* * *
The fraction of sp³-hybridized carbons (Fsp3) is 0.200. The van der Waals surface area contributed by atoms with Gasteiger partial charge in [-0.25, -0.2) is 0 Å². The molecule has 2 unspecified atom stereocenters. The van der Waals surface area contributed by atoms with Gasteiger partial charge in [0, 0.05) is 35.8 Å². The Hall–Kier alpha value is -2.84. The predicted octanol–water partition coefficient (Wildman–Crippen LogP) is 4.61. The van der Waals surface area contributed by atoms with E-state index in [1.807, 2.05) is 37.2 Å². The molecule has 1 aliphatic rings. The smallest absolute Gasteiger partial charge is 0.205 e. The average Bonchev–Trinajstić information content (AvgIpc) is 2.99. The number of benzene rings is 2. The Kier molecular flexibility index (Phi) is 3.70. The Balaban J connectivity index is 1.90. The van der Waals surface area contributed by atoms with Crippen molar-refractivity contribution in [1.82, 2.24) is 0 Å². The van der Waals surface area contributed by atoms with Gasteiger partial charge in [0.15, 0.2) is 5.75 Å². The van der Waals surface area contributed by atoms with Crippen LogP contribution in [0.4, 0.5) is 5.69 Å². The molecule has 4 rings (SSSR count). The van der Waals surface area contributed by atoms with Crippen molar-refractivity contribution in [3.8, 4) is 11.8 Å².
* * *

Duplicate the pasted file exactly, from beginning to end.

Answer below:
The fraction of sp³-hybridized carbons (Fsp3) is 0.200. The van der Waals surface area contributed by atoms with Gasteiger partial charge in [-0.25, -0.2) is 0 Å². The molecule has 2 unspecified atom stereocenters. The van der Waals surface area contributed by atoms with Gasteiger partial charge in [0, 0.05) is 35.8 Å². The Hall–Kier alpha value is -2.84. The predicted octanol–water partition coefficient (Wildman–Crippen LogP) is 4.61. The van der Waals surface area contributed by atoms with E-state index in [1.807, 2.05) is 37.2 Å². The molecule has 1 aliphatic rings. The smallest absolute Gasteiger partial charge is 0.205 e. The average Bonchev–Trinajstić information content (AvgIpc) is 2.99. The number of benzene rings is 2. The Kier molecular flexibility index (Phi) is 3.70. The Balaban J connectivity index is 1.90. The van der Waals surface area contributed by atoms with Crippen molar-refractivity contribution in [1.82, 2.24) is 0 Å². The van der Waals surface area contributed by atoms with Gasteiger partial charge in [0.15, 0.2) is 5.75 Å². The van der Waals surface area contributed by atoms with Crippen LogP contribution in [0.4, 0.5) is 5.69 Å². The molecule has 4 rings (SSSR count). The van der Waals surface area contributed by atoms with Crippen molar-refractivity contribution in [3.8, 4) is 11.8 Å².